Endoscopic Ultrasonographic Evaluation of Therapeutic Intervention for Non-Alcoholic Early Chronic Pancreatitis

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ORIGINAL ARTICLE Endoscopic Ultrasonographic Evaluation of Therapeutic Intervention for Non-Alcoholic Early Chronic Pancreatitis Koushiro Ohtsubo 1, Hisatsugu Mouri 1, Kaname Yamashita 1, Fumihito Toshima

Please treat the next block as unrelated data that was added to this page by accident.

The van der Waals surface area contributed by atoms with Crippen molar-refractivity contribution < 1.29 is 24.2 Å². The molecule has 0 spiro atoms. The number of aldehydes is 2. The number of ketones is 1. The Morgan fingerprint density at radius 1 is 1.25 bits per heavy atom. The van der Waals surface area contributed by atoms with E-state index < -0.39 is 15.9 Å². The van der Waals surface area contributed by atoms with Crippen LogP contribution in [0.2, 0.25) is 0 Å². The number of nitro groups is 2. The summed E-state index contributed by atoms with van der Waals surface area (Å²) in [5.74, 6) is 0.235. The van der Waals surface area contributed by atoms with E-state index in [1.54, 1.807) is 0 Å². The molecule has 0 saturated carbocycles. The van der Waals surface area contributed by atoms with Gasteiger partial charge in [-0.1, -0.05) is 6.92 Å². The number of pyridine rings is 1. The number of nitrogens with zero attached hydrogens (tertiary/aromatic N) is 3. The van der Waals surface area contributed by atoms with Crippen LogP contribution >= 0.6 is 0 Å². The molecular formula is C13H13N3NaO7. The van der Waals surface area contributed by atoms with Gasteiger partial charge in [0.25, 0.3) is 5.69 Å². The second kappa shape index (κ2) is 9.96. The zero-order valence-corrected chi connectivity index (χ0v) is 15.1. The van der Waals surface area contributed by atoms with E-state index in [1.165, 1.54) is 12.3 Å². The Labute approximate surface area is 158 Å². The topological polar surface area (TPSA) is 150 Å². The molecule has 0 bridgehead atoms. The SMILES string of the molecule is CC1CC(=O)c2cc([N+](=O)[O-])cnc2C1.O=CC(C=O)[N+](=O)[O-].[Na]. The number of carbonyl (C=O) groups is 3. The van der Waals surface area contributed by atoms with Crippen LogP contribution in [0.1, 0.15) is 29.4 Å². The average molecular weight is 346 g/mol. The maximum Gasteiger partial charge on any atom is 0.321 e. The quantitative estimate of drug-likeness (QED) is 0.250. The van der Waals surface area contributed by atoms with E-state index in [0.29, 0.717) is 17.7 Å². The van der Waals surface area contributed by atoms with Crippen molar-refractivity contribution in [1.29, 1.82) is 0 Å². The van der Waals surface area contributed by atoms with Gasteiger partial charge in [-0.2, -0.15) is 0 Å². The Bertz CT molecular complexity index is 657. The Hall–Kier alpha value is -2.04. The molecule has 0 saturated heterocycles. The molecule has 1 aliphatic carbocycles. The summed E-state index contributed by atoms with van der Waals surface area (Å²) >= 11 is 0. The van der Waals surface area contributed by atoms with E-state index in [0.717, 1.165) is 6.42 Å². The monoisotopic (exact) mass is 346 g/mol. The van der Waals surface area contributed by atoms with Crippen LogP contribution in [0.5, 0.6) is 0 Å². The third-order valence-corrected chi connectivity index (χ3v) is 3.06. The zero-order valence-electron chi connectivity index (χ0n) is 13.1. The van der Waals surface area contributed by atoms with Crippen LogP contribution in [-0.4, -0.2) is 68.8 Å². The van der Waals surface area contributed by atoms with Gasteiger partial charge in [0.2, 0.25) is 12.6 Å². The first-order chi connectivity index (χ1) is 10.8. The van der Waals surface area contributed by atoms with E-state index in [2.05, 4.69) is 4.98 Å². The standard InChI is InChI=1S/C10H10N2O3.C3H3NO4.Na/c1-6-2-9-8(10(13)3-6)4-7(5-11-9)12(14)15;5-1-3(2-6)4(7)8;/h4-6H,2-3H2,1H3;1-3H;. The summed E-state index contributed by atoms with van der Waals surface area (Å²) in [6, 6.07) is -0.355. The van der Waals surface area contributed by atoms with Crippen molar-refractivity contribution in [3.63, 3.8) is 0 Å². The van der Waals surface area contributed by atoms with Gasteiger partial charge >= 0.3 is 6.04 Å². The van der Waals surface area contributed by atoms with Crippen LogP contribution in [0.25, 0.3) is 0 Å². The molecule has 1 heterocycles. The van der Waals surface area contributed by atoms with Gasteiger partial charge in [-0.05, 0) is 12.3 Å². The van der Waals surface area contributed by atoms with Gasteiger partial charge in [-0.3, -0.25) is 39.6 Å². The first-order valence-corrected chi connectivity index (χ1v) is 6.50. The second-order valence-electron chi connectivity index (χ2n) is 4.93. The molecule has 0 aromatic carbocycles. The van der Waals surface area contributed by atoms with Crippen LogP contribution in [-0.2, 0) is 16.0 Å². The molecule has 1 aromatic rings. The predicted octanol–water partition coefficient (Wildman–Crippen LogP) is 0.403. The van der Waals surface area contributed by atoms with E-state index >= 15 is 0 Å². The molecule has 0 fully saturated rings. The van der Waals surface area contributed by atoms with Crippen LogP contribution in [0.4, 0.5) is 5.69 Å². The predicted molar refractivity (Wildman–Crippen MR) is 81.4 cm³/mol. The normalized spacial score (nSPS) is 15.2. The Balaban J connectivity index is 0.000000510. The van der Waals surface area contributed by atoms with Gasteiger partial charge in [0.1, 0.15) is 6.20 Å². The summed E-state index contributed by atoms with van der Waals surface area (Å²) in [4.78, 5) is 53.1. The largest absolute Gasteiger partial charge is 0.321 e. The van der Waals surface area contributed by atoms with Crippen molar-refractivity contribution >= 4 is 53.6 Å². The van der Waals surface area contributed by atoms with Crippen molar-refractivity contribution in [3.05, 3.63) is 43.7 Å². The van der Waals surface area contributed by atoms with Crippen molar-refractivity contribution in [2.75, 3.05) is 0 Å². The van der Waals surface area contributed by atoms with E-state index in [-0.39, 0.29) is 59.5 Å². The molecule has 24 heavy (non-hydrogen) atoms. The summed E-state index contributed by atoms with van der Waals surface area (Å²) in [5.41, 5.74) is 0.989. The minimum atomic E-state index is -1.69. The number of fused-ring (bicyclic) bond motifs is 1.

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ORIGINAL ARTICLE Endoscopic Ultrasonographic Evaluation of Therapeutic Intervention for Non-Alcoholic Early Chronic Pancreatitis Koushiro Ohtsubo 1, Hisatsugu Mouri 1, Kaname Yamashita 1, Fumihito Toshima 2, Dai Inoue 2, Toshifumi Gabata 2, Hiroyuki Watanabe 3, Seiji Yano 1 Division of 1 Medical Oncology, Cancer Research Institute, Department of 2 Radiology, Kanazawa University, Kanazawa, Japan Department of 3 Internal Medicine, Fukui Saiseikai Hospital, Fukui, Japan ABSTRACT Objectives The concept of early chronic pancreatitis was initially described in the 2009 Japanese diagnostic criteria for chronic pancreatitis. However, the clinical features of non-alcoholic early chronic pancreatitis have not been defined. The aim of this study is to elucidate the clinical features of non-alcoholic early chronic pancreatitis. Methods Thirteen patients, two men and 11 women were diagnosed with non-alcoholic early chronic pancreatitis by revised 2009 criteria. Their clinical features, including their radiologic and endoscopic ultrasonographic findings and clinical courses, were retrospectively reviewed. Results Ten (77%) patients presented with back pain in addition to upper abdominal pain. Pancreatic enzymes were elevated in the sera of seven (54%) patients. EUS findings included lobularity with honeycombing in one (8%), lobularity without honeycombing in seven (54%), hyperechoic foci without shadowing in 10 (77%), strands in 13 (100%), and hyperechoic main pancreatic duct margin in 11 (85%). Neither contrast-enhanced computed tomography nor magnetic resonance imaging/ magnetic resonance cholangiopancreatography showed definite abnormalities in the pancreatic parenchyma. However, magnetic resonance cholangiopancreatography showed evidence of pancreaticobiliary maljunction and pancreatic divisum in one patient each. Camostat mesilate and high titer pancreatic enzyme pancrelipase were effective for relief of pain in all the patients except for two. However, the nine patients followed up for several years showed no improvement in endoscopic ultrasonographic findings. Conclusions Endoscopic ultrasonography may be useful in diagnosing non-alcoholic early chronic pancreatitis, even though computed tomography and magnetic resonance imaging could not detect abnormalities. Medication was effective for relief of pain, but did not improve endoscopic ultrasonographic findings for non-alcoholic early chronic pancreatitis. Further investigations are necessary to identify methods to prevent non-alcoholic early chronic pancreatitis progression. INTRODUCTION Chronic pancreatitis (CP) is considered an irreversible progressive chronic inflammatory disease. In addition to pain, patients subsequently develop exocrine and endocrine insufficiencies. Major risk factors predisposing to CP have been categorized using the TIGAR-O classification as (1) toxicmetabolic (e.g. alcohol consumption, hypercalcemia, and dyslipidemia), (2) idiopathic, (3) genetic, (4) autoimmune, (5) recurrent and severe acute pancreatitis, and (6) Received July 13th, Accepted August 19th, 2016 Key words Pancreatitis, Chronic; Endosonography; Cholangiopancreatography, Magnetic Resonance; Camostat; Pancrelipase Abbreviations CM camostat mesilate; FD functional dyspepsia; MPD main pancreatic duct; NAECP non-alcoholic early chronic pancreatitis; PBM pancreaticobiliary maljunction; PD pancreatic divisum Correspondence Koushiro Ohtsubo Division of Medical Oncology Cancer Research Institute Kanazawa University, 13-1 Takaramachi Kanazawa , Japan Phone Fax obstructive (e.g. pancreatic divisum (PD) and sphincter of Oddi disorders) [1]. Main etiology of non-alcoholic CP includes idiopathic, genetic, and obstructive. In Japan, alcohol consumption (69.7%) was the most frequent cause of CP, followed by idiopathic CP (21.0%), although the latter is the most frequent cause of CP in Japanese females [2]. Although advanced stage CP can be diagnosed easily, the clinical diagnosis of early stage CP remains difficult. The concept of early chronic pancreatitis (ECP) was initially defined in the 2009 Japanese diagnostic criteria for CP [3]. These criteria include the use of endoscopic ultrasonography (EUS) as the diagnostic modality to detect ECP. Early diagnosis and therapeutic intervention may improve the long-term prognosis of CP patients. The criteria include: (i) characteristic imaging findings, (ii) characteristic histological findings, (iii) repeated upper abdominal pain, (iv) abnormal levels of pancreatic enzymes in serum and/or urine, (v) abnormal pancreatic exocrine function, and (vi) continuous heavy drinking of alcohol equivalent to 80 g/day pure alcohol [3]. Imaging findings diagnostic of ECP on EUS included more than two of the following seven features, with at least one of features 1 4: (1) lobularity with honeycombing, (2) lobularity without honeycombing, (3) hyperechoic foci without shadowing, 629 (4) strands, (5) cysts, (6) dilated side branches, and (7) hyperechoic main pancreatic duct (MPD) margin, or irregular dilatation of more than three duct branches on endoscopic retrograde cholangiopancreatography (ERCP). ECP was diagnosed in patients with more than two of items iii vi, above, along with imaging findings, and was suspected in patients with item iii or iv, along with imaging findings, but only after ruling out other pancreatic diseases. CT shows stones in the pancreatic ducts, pancreatic calcification, MPD dilatation, and parenchymal atrophy in patients with advanced stage CP [3, 4, 5], suggesting that CT is useful for the diagnosis of advanced stage CP [4, 5]. MRI has been reported to be more sensitive than CT for the assessment of CP because MRI detects not only morphological changes but the presence of fibrosis [6, 7]. The Cambridge classification, in which CP was graded by pancreatography, was proposed in 1984 [8]. ERCP classifications include side-branch pathology not previously noted on CT, an earlier feature of the disease [9]. However, pancreatography has been reported to provide poor diagnostic accuracy in patients with mild CP as compared with EUS [10, 11]. EUS has been reported useful for the diagnosis of CP [11, 12, 13, 14, 15]. According to traditional criteria, CP was graded by the number of EUS findings and compared with the Cambridge classification of pancreatography results [11, 13, 14]. However, discrepancies in diagnosing CP were observed because of the differences in severity of EUS findings, such as calcification and strands. New EUS-based criteria for the diagnosis of CP (Rosemont classification) were proposed in 2009, in which CP was graded by the severity of EUS findings [10]. Based on the Rosemont classification, ECP was newly defined in the 2009 Japanese diagnostic criteria for CP [3]. Evidence-based 2015 clinical practice guidelines for CP have indicated that the priority in the compensated phase should be to prevent repeated relapses and pain [16]. This includes dietary therapy to prevent excessive stimulation of the pancreas and pharmacotherapy, primarily with protease inhibitors. Elemental diets were also recommended for pain management in patients with CP [16, 17]. The clinical features of non-alcoholic ECP (NAECP) have not been sufficiently known. This study retrospectively investigated clinical features of NAECP. PATIENTS AND METHODS Among the 818 patients who underwent EUS between 2007 and 2015 in our hospital and were not heavy drinkers, five (i.e. Patients 1, 5, 6, 11 and 13) were diagnosed with NAECP and eight (i.e. Patients 2, 3, 4, 7, 8, 9, 10 and 12) were suspected of having NAECP in the 2009 Japanese diagnostic criteria for CP [3] (Table 1). The clinical features of these 13 patients were retrospectively reviewed. Baseline factors evaluated included symptoms (upper abdominal pain and back pain); serum levels of pancreatic enzymes (amylase (normal range, IU/L), lipase (normal range, IU/L), and Elastase-I (normal range, 300 ng/dl)); imaging findings on EUS, computed tomography (CT), and magnetic resonance imaging (MRI)/magnetic resonance cholangiopancreatography (MRCP). Treatment-associated factors included changes in symptoms, serum levels of pancreatic enzymes and EUS results. ETHICS The written informed consent was obtained from each patient and the study protocol conforms to the ethical guidelines of the World Medical Association Declaration of Helsinki - Ethical Principles for Medical Research Involving Human Subjects adopted by the 18 th WMA General Assembly, Helsinki, Finland, June 1964 and amended by the 59 th WMA General Assembly, Seoul, South Korea, October 2008, as reflected in a priori approval by our institutional review committee. RESULTS The 13 patients included two men and 11 women, of mean age 50.5 years (range, years), with five being 40 years old. All 13 patients denied being heavy consumers of alcohol. The mother of Patient 10 had recurrent pancreatitis, suggesting that Patient 10 had familial pancreatitis, although genetic examination was not performed. MRCP and ERCP diagnosed pancreaticobiliary maljunction (PBM) in Patient 1 and PD in Patient 11 as described below. Etiologically, these factors were regarded as responsible for CP in Patients 1, 10, and 11. In contrast, the remaining 10 patients were suspected of having idiopathic CP (Table 1). Twelve (92%) patients presented with upper abdominal pain, including 10 (77%) with accompanying back pain. These symptoms were exacerbated by fat diet and overeating. Eleven patients (i.e. all but Patients 2 and 13) presented at the hospital because of upper abdominal and/or back pain. None of the 13 patients presented with steatorrhea due to pancreatic exocrine insufficiency. Concentrations of three pancreatic enzymes (amylase, lipase, and Elastase-I) were measured in patient serum as listed in Table 1. At least one enzyme was elevated in seven (54%) patients. None of these 13 patients, however, showed decreased pancreatic enzymes in serum, and none underwent test of pancreatic exocrine function, para-aminobenzoic acid (BT-PABA) test. None of these 13 patients was diagnosed with diabetes mellitus. EUS findings of normal pancreas, calcified alcoholic pancreatitis, and ECP are shown in Figure 1, respectively. EUS showed lobularity with honeycombing in one patient (8%), lobularity without honeycombing in seven (54%), hyperechoic foci without shadowing in 10 (77%), strands in 13 (100%), and hyperechoic MPD margin in 11 (85%) of 13 patients with ECP in this study. Three patients each had two findings of these EUS criteria, four each had three, and six each had four, respectively. None of these patients had cysts, 630 Table 1. Etiology, clinical symptoms, and pancreatic enzymes in serum of patients with non-alcholic early chronic pancreatitis. Case Age Gender Etiology Clinical symptoms Pancreatic enzymes in serum Abdominal pain Back Pain Amy (IU/L) Lipase (IU/L) Elastase-I (ng/dl) PBM o o 1 57 F Idiopathic x x F Idiopathic o o F Idiopathic o o F Idiopathic o o F Idiopathic o o F Idiopathic o o F Idiopathic o o M Idiopathic o x F Idiopathic o o F Familial o x M PD o o F Idiopathic o o F Idiopathic o o n.e. Total 12 (92%) 10 (77%) 6 (46%) 6 (46%) 2 (15%) F female; M male; PBM pancreaticobiliary maljunction; PD pancreatic divisum; O present; X absent; evaluation; n.e. not examined side branches, hyperechoic foci with shadowing, MPD calculi, irregular MPD contours, or MPD dilatation (Table 2). None of these 13 patients showed definitive abnormalities in the pancreatic parenchyma and pancreatic ducts on contrast-enhanced CT. Eight patients underwent MRI, which showed normal signal intensity in the pancreas on fat-suppressed T1 and T2-weighted images and uniform enhancement on the capillary phase. Although MRCP showed no irregular dilatation of MPD and side branches, it presented with findings indicative of PBM (Patient 1) and PD (Patient 11) in one patient each, respectively (Figure 2a, b). PBM was confirmed by ERCP in Patient 1 (Figure 2c), who underwent prophylactic cholecystectomy for the risk of gallbladder cancer. Twelve patients were initially treated with the protease inhibitor, camostat mesilate (CM; 300~600 mg/ day). Eight patients were secondarily administered the antispasmolytic agent flopropion (120~240 mg/day), but four patients discontinued due to lack of efficacy or adverse events, such as thirst or constipation. Six patients received conventional pancreatic enzymes secondarily; due to lack of efficacy, four patients were switched to the high titer pancreatic enzyme pancrelipase, and two patients were treated with pancrelipase de novo. After medication, numbers of numerical rating scale (NRS) as an indicator of pain (ranging from 0 10) decreased, and upper abdominal and/ or back pain were relieved in nine (82%) of the 11 patients with NAECP who suffered from them (Table 3). Pain relief was observed within 3 months in almost these 11 patients. Serum levels of pancreatic enzymes were not altered in the six patients with normal levels before treatment. In contrast, of the seven patients with elevated serum levels of pancreatic enzymes, four showed reductions to normal ranges. Nine (69%) of the 13 patients were followed-up by EUS for 2 to 8 years. Over this time period, Patient 1 developed lobularity without honeycombing, Patient 3 developed cysts and dilated side branches, and Patient 4 developed hyperechoic foci, as well as strands deterioration. These EUS findings emerged after more than 4 years. Follow-up EUS findings after two or more years showed exacerbation of NAECP in these three patients, equivalent to initial EUS findings in six patients. Improvements in EUS findings were not observed. However, all patients in this study fulfilled the criteria for neither definite nor probable CP during the clinical courses of their disease (Table 4). DISCUSSION Although the clinical diagnosis of advanced stage CP is easy, diagnosis of early stage CP remains difficult. The concept of ECP was first established to improve long-term prognosis in the 2009 Japanese diagnostic criteria for CP [3]. Because the clinical features of ECP have remained unclear, this study retrospectively investigated the clinical features of NAECP. CT has been reported superior to ERCP in detecting parenchymal changes associated with advanced stage CP [9]. However, CT has insufficient diagnostic ability in early stage CP [5, 18, 19], showing no definitive abnormalities in the pancreas of all 13 patients diagnosed with NAECP by EUS in this study. Most pancreatologists have considered ERCP the gold standard for morphological diagnosis and staging of CP in the absence of histopathology. ERCP findings were found to correlate with histopathology in 23 (74%) of 31 patients [20]. Pancreatography has been reported to provide poor diagnostic accuracy in patients with mild CP, although it was more accurate in those with moderate and severe CP [10, 11]. Pancreatography alone would be insufficient for diagnosis of CP. In addition, the incidence rates of post ERCP complications (e.g. pancreatitis, bleeding, and infection) have been reported to be 6 7% [21]. EUS has been reported useful for the diagnosis of CP [11, 12, 13, 14, 15]. Rosemont classification was 631 a b C d e f g Figure 1. Endoscopic ultrasonographic (EUS) findings in pancreatic body/tail. Normal pancreas, showing (a). homogenous and finely reticular pattern in parenchyma, (b). no dilatation of main pancreatic duct (MPD) (arrow) and side branches, and no hyperechoic MPD margin. Calcified alcoholic pancreatitis, showing (c). pancreatic stones (arrowheads) and lobular out gland margin (arrows). Early chronic pancreatitis (ECP), showing (d). lobularity without honeycombing (circle), (e). hyperechoic foci without shadowing (arrows), (f). strands (arrows), and (g). hyperechoic MPD margin (arrows). 632 Table 2. EUS findings at first examination of patients with non-alcoholic early chronic pancreatitis. Case Age Gender Lobularity With HC Lobularity Without HC Hyperechoic foci Strands Cysts Dilated side branches Hyperechoic MPD margin 1 57 F x x o o x x o 2 75 F x o o o x x o 3 72 F o x x o x x x 4 32 F x x x o x x o 5 26 F x x o o x x x 6 38 F x o o o x x o 7 69 F x o o o x x o 8 52 M x o o o x x o 9 61 F x x o o x x o F x o o o x x o M x o o o x x o F x o x o x x o F x x o o x x o Total 1 (8%) 7 (54%) 10 (77%) 13 (100%) 0 (0%) 0 (0%) 11 (85%) HC honeycombing a b C Figure 2. (a). Magnetic resonance cholangiopancreatography (MRCP), showing a pancreaticobiliary maljunction (PBM) (arrow). (b). MRCP showing pancreatic divisum. Also observed was a dominant dorsal pancreatic duct (Santorini duct) crossing the lower bile duct (arrow). (c). Endoscopic retrograde cholangiopancreatography (ERCP) showing abnormal union between the pancreatic and bile ducts (common bile duct flowing to main pancreatic duct), suggesting PBM (arrow). proposed in 2009 [10], and ECP was newly defined in the 2009 Japanese diagnostic criteria for CP [3] based on the classification. These criteria include the use of EUS as the diagnostic modality to detect ECP. EUS findings in ECP are consistent with indeterminate CP according to the Rosemont classification. Excellent agreement was observed between EUS and ERCP in the diagnosis of CP, except for mild changes on EUS [11, 13]. However, this study could not compare the sensitivity of ERCP and EUS in diagnosing ECP, because ERCP was seldom performed. In this study, EUS findings frequently observed included strands (100%), hyperechoic MPD margin (85%), 633 Table 3. Effects of treatment of the patients with non-alcoholic early chronic pancreatitis. Case Age Gender Camostat Pancreatic enzymes Flopropion mesilate conventional high titer NRS Symptoms 1 57 F 600 mg 120 mg off EX 3T 4 2 Improved 2 75 F 300 mg F 600 mg 240 mg off TM 3C PL 1, 800 mg 6 3 Improved 4 32 F 600 mg 120 mg TM 3C PL 1, 800 mg 3 6 Exacerbated 5 26 F F 600 mg 120 mg off TM 6C PL 1, 800 mg 8 3 Improved 7 69 F 600 mg 120 mg TM 3C PL 1, 800 mg 4 0 Improved 8 52 M 300 mg 3 3 Unchanged 9 61 F 600 mg 120 mg PL 1, 800 mg 8 5 Improved F 600 mg EX 6T 8 3 Improved M 600 mg 120 mg 7 4 Improved F 600 mg 120 mg off PL 900 mg 6 3 Improved F 300 mg 3 1 Improved EX Excelase; NRS Numerical rating scale; PL Pancrelipase; TM Toughmac-E Table 4. Changes of findings of patients with non-alcoholic early chronic pancreatitis. Case Age Gender Observation Period (months) Lobularity With HC 1 57 F 97 x Lobularity Without HC x o (84 months) Hyperechoic foci 3 72 F 60 o x x o 4 32 F 71 x x Strands Cysts Dilated side branches Hyperechoic MPD margin o o x x o x o (71 months) o (56 months) x o (48 months) x o (48 months) x x o 6 38 F 52 x o o o x x o 7 69 F 53 x o o o x x o 9 61 F 50 x x o o x x o F 30 x o o o x x o M 42 x o o o x x o F 37 x o x o x x o exacerbation x hyperechoic foci without shadowing (77%), and lobularity without honeycombing (54%). Hyperechoic foci have been reported to correspond to focal fibrosis, strands to bridging fibrosis, lobularity to interlobular fibrosis, and hyperechoic MPD margins to periductal fibrosis [22, 23]. These EUS findings are thought to be crucial for diagnosis of ECP, with correlations between EUS findings and histopathology reported in patients with CP [24, 25]. Parenchymal changes are thought to precede ductal changes in CP [26]. Based on their abilities to diagnose ECP and complication rates, EUS should be recommended over ERCP in the diagnosis of ECP. MRI in patients with CP shows diminished signal intensity on fat-suppressed T1-weighted images, suggesting loss of aqueous proteins within the pancreatic acini. In addition, MRI shows diminished parenchymal enhancement on capillary phase images, suggesting disruption of the normal capillary bed and increased chronic inflammation and fibrosis [6, 7, 27, 28]. However, none of the eight patients with NAECP diagnosed by the 2009 Japanese clinical diagnostic criteria for CP showed definitive abnormalities in the pancreas. These